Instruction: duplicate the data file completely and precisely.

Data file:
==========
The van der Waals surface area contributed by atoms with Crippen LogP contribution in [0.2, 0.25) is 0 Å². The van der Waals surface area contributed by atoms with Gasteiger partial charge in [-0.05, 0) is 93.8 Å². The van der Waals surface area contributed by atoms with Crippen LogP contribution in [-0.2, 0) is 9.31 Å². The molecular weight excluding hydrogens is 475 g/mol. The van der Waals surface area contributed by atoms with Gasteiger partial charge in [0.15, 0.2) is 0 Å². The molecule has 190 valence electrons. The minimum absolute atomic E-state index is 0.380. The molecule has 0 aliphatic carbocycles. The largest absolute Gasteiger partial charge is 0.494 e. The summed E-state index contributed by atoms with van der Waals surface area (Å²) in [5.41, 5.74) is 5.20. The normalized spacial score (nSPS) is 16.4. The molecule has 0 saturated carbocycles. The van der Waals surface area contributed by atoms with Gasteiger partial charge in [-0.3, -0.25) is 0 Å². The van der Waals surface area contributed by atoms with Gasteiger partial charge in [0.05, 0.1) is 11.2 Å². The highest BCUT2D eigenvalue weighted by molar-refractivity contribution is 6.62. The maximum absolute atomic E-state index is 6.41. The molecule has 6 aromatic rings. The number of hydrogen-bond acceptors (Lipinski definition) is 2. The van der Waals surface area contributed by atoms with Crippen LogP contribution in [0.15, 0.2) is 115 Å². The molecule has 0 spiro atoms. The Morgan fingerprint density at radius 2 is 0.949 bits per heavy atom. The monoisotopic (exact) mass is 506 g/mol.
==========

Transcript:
The van der Waals surface area contributed by atoms with Crippen LogP contribution in [0.2, 0.25) is 0 Å². The van der Waals surface area contributed by atoms with Gasteiger partial charge in [-0.05, 0) is 93.8 Å². The van der Waals surface area contributed by atoms with Crippen LogP contribution in [-0.2, 0) is 9.31 Å². The molecular weight excluding hydrogens is 475 g/mol. The van der Waals surface area contributed by atoms with Gasteiger partial charge in [0.15, 0.2) is 0 Å². The molecule has 190 valence electrons. The minimum absolute atomic E-state index is 0.380. The molecule has 0 aliphatic carbocycles. The largest absolute Gasteiger partial charge is 0.494 e. The summed E-state index contributed by atoms with van der Waals surface area (Å²) in [5.41, 5.74) is 5.20. The normalized spacial score (nSPS) is 16.4. The molecule has 0 saturated carbocycles. The van der Waals surface area contributed by atoms with Gasteiger partial charge in [-0.3, -0.25) is 0 Å². The van der Waals surface area contributed by atoms with Gasteiger partial charge in [0.05, 0.1) is 11.2 Å². The highest BCUT2D eigenvalue weighted by molar-refractivity contribution is 6.62. The maximum absolute atomic E-state index is 6.41. The molecule has 6 aromatic rings. The number of hydrogen-bond acceptors (Lipinski definition) is 2. The van der Waals surface area contributed by atoms with Crippen LogP contribution in [0.15, 0.2) is 115 Å². The molecule has 0 spiro atoms. The Morgan fingerprint density at radius 2 is 0.949 bits per heavy atom. The monoisotopic (exact) mass is 506 g/mol.